Co-working spaces go high-tech to be seen as service providers
Ucommune, China’s co-working space unicorn, offers many conveniences at its facilities. （Photo/China Daily）
The business of co-working spaces has entered a new stage in China. Firms operating co-working spaces are seen as service providers equipped with intelligent tools. Such spaces can help promote smoother communication, higher working efficiency and better user experience among firms that use them, experts said.
Imagine this: when you approach the gate of the office building, the desk will adjust itself to the height that best suits you since it “knows”－or, the system will inform it－you have arrived.
If you click “export” in Singapore, the document will appear on the printer to reach your colleague in Beijing.
The so-called intelligent elevating desk and cloud printing are parts of the intelligent services that Ucommune, China’s co-working space unicorn with market value of 9 billion yuan ($1.39 billion), offers at many of its offices, according to the company.
The initial version of shared office was meant for companies to share the same space in order to save rental cost, said Yan Quhai, senior board director of Cushman and Wakefield, global estate services provider, at a news conference in late December.
Then, more areas were separated to house different functions. Now, co-working space has evolved into a service provider where all the basic demands of the settlers, including clothing, dining, entertaining and accommodation, can be satisfied, he said.
In the upgraded offices of Ucommune, customers can buy snacks and beverages, store personal goods, and use garment trial rooms or laundry rooms all by themselves, make cashless payments via facial recognition technology, without help from staff members not far away, according to the company.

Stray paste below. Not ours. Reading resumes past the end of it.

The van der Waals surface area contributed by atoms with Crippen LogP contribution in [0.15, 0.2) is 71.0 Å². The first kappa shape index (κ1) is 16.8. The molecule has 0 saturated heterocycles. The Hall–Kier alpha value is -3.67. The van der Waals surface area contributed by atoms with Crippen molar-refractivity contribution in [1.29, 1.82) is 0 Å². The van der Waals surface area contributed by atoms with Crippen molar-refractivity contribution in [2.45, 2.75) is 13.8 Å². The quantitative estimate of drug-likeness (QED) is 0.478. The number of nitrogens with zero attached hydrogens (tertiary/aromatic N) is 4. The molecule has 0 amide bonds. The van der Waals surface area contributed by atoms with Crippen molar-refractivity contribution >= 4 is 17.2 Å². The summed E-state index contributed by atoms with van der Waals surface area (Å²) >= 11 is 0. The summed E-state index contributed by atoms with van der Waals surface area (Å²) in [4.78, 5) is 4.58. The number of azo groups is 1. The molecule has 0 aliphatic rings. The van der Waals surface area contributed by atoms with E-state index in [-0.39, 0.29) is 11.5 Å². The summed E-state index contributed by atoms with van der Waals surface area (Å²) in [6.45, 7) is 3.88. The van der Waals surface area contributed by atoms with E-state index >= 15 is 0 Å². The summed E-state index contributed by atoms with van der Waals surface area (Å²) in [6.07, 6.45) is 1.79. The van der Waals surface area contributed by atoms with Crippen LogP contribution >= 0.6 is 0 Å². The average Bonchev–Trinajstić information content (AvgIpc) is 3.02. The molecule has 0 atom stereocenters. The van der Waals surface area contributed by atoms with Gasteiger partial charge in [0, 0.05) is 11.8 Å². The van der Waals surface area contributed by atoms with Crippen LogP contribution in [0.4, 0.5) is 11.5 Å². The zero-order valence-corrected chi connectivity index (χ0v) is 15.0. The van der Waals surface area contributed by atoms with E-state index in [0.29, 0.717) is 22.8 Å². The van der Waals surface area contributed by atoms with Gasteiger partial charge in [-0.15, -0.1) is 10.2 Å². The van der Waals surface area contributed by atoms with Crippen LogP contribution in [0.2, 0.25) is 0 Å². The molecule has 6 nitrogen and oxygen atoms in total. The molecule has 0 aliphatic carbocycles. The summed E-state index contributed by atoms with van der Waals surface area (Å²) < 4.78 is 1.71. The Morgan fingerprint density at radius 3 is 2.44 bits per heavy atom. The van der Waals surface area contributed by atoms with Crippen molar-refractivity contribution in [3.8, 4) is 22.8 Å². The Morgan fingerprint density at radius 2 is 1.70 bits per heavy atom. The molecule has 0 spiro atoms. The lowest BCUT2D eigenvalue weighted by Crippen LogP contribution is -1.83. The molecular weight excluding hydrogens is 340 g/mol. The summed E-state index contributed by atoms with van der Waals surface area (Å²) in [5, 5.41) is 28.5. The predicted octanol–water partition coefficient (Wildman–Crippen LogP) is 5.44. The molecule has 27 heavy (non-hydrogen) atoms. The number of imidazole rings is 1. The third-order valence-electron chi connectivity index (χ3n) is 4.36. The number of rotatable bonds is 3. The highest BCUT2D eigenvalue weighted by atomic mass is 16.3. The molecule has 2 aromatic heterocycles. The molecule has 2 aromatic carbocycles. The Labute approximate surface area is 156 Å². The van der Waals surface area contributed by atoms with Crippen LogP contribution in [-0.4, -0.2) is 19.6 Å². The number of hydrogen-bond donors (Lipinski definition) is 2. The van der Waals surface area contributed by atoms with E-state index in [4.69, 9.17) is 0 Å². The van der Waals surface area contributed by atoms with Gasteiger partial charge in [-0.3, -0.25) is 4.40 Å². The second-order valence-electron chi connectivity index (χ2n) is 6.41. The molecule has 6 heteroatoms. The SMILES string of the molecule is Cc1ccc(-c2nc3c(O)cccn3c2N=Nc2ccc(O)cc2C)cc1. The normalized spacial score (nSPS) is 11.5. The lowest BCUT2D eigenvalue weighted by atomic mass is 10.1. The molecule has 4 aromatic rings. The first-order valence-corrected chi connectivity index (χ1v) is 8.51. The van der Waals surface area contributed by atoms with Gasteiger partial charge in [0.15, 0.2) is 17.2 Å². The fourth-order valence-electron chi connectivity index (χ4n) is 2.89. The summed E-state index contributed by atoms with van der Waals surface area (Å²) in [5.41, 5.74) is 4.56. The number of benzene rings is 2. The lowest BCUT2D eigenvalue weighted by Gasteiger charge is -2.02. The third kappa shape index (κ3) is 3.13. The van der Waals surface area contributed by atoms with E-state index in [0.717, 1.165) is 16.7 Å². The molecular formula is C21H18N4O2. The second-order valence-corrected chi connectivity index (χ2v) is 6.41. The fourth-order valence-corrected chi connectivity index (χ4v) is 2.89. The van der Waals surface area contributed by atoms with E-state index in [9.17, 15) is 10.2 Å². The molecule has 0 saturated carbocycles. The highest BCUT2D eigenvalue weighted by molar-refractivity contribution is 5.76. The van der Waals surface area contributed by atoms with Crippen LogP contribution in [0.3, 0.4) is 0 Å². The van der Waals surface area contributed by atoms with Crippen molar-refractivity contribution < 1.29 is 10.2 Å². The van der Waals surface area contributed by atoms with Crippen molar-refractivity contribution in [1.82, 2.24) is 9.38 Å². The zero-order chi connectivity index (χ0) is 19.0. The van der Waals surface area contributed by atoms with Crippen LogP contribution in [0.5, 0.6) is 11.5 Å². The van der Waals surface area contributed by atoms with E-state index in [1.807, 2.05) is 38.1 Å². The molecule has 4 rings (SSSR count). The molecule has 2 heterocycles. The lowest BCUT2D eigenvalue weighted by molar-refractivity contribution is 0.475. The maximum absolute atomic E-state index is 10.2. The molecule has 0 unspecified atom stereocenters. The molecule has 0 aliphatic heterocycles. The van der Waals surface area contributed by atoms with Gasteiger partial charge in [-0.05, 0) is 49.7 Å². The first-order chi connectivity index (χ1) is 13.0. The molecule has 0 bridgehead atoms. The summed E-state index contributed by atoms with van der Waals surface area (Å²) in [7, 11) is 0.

“What people in modern times want is convenience and time-saving,” said Mao Daqing, founder and CEO of Ucommune. “New technologies can make office space more diverse and intelligent.”
The change also significantly helped save the cost of human resources, said Shi Nan, public relations manager of the company.
“For office space with an area of less than 1,000 square meters, we used to need one managing staff. Now, no more than eight employees are needed to take care of a 20,000-square-meter office,” she said.
Co-working spaces will make up 30 percent of the office market in China by 2030, according to Colliers International Group Inc, the US-based real estate services provider.
With more startups springing up in emerging industries amid the country’s stress on innovation and entrepreneurship, demand for flexible office space will keep growing, said Yan from Cushman and Wakefield.
Competition has become fiercer among the many co-working space brands in China since customers now have more choices, he said.
“The key for brands to strive in the market is to improve experience with innovative new technologies and services with high quality.”
At the co-working space operated by Krspace at Xujiahui in Shanghai, each meeting room is equipped with an intelligent electronic screen for attendees to scan the QR code and download the content therein on their cellphones, without having to take notes using paper and pen, according to the company.
The indoor environmental monitor can adjust the air conditioner to ensure an ideal temperature and humidity. The lights can turn off themselves if nobody else is in the office to save energy, it said.
Hu Tao, manager of its intelligent hardware products, said the company is considering if it should add some social function to the intelligent facility.
“For example, when the first employee of a company comes to the office, he or she will receive a red packet (cash e-gift) on the phone,” Hu said.